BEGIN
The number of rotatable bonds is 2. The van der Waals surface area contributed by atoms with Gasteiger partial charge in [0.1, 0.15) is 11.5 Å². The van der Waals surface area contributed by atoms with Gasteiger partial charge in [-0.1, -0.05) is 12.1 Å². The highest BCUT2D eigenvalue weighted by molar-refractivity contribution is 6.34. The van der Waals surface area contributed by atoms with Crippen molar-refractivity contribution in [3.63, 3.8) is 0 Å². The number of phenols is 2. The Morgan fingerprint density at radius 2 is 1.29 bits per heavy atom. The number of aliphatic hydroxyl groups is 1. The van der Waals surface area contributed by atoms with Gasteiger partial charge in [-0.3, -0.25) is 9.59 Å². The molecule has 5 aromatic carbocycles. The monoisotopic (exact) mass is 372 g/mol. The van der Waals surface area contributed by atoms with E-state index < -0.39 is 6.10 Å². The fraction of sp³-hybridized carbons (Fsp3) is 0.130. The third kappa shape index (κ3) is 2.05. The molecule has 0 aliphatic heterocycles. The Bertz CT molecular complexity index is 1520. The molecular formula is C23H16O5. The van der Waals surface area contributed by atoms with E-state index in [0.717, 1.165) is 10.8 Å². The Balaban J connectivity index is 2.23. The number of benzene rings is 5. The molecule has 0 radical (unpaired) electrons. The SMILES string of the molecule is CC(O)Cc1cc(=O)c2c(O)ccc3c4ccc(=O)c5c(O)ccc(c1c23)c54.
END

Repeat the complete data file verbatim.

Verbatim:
The number of rotatable bonds is 2. The van der Waals surface area contributed by atoms with Gasteiger partial charge in [0.1, 0.15) is 11.5 Å². The van der Waals surface area contributed by atoms with Gasteiger partial charge in [-0.1, -0.05) is 12.1 Å². The highest BCUT2D eigenvalue weighted by molar-refractivity contribution is 6.34. The van der Waals surface area contributed by atoms with Crippen molar-refractivity contribution in [3.63, 3.8) is 0 Å². The number of phenols is 2. The Morgan fingerprint density at radius 2 is 1.29 bits per heavy atom. The number of aliphatic hydroxyl groups is 1. The van der Waals surface area contributed by atoms with Gasteiger partial charge in [-0.3, -0.25) is 9.59 Å². The molecule has 5 aromatic carbocycles. The monoisotopic (exact) mass is 372 g/mol. The van der Waals surface area contributed by atoms with E-state index < -0.39 is 6.10 Å². The fraction of sp³-hybridized carbons (Fsp3) is 0.130. The third kappa shape index (κ3) is 2.05. The molecule has 0 aliphatic heterocycles. The Bertz CT molecular complexity index is 1520. The molecular formula is C23H16O5. The van der Waals surface area contributed by atoms with E-state index in [0.717, 1.165) is 10.8 Å². The Balaban J connectivity index is 2.23. The number of benzene rings is 5. The molecule has 0 radical (unpaired) electrons. The SMILES string of the molecule is CC(O)Cc1cc(=O)c2c(O)ccc3c4ccc(=O)c5c(O)ccc(c1c23)c54.